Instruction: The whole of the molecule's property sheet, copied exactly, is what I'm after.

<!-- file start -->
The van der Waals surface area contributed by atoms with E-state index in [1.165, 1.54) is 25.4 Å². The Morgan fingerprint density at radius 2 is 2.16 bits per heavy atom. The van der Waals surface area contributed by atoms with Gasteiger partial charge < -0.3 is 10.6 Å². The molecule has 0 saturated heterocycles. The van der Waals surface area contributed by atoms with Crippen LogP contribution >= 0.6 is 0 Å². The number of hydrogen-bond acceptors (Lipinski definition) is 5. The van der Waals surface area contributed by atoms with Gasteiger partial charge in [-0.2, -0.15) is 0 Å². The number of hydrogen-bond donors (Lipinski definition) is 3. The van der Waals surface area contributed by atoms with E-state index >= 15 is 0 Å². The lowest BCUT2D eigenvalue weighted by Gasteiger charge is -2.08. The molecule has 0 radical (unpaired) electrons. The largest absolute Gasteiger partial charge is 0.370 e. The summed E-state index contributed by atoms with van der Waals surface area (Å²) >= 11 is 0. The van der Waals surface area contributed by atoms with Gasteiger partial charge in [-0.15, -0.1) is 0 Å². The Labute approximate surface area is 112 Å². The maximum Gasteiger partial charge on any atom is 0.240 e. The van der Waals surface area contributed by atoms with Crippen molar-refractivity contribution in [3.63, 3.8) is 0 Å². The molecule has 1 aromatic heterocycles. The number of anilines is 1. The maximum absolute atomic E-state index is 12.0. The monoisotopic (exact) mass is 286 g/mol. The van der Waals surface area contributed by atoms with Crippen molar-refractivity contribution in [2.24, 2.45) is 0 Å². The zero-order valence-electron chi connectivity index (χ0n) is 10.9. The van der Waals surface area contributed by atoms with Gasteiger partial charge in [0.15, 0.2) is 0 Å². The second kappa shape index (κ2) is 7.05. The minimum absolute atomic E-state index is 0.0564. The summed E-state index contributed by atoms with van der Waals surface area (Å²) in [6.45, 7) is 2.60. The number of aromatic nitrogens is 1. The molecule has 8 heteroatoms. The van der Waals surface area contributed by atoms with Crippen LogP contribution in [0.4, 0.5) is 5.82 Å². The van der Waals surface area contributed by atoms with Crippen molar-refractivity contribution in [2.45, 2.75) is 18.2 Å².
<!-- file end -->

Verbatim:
The van der Waals surface area contributed by atoms with E-state index in [1.165, 1.54) is 25.4 Å². The Morgan fingerprint density at radius 2 is 2.16 bits per heavy atom. The van der Waals surface area contributed by atoms with Gasteiger partial charge < -0.3 is 10.6 Å². The molecule has 0 saturated heterocycles. The van der Waals surface area contributed by atoms with Crippen LogP contribution >= 0.6 is 0 Å². The number of hydrogen-bond acceptors (Lipinski definition) is 5. The van der Waals surface area contributed by atoms with Gasteiger partial charge in [-0.2, -0.15) is 0 Å². The number of hydrogen-bond donors (Lipinski definition) is 3. The van der Waals surface area contributed by atoms with E-state index >= 15 is 0 Å². The lowest BCUT2D eigenvalue weighted by Gasteiger charge is -2.08. The molecule has 0 radical (unpaired) electrons. The largest absolute Gasteiger partial charge is 0.370 e. The summed E-state index contributed by atoms with van der Waals surface area (Å²) >= 11 is 0. The van der Waals surface area contributed by atoms with Gasteiger partial charge in [-0.15, -0.1) is 0 Å². The Labute approximate surface area is 112 Å². The maximum Gasteiger partial charge on any atom is 0.240 e. The van der Waals surface area contributed by atoms with Crippen molar-refractivity contribution in [3.63, 3.8) is 0 Å². The molecule has 1 aromatic heterocycles. The number of anilines is 1. The maximum absolute atomic E-state index is 12.0. The monoisotopic (exact) mass is 286 g/mol. The van der Waals surface area contributed by atoms with Crippen molar-refractivity contribution in [2.24, 2.45) is 0 Å². The zero-order valence-electron chi connectivity index (χ0n) is 10.9. The van der Waals surface area contributed by atoms with Gasteiger partial charge in [0.15, 0.2) is 0 Å². The second kappa shape index (κ2) is 7.05. The minimum absolute atomic E-state index is 0.0564. The summed E-state index contributed by atoms with van der Waals surface area (Å²) in [6.45, 7) is 2.60. The number of aromatic nitrogens is 1. The molecule has 8 heteroatoms. The van der Waals surface area contributed by atoms with Crippen LogP contribution in [0.4, 0.5) is 5.82 Å². The van der Waals surface area contributed by atoms with Crippen molar-refractivity contribution in [2.45, 2.75) is 18.2 Å².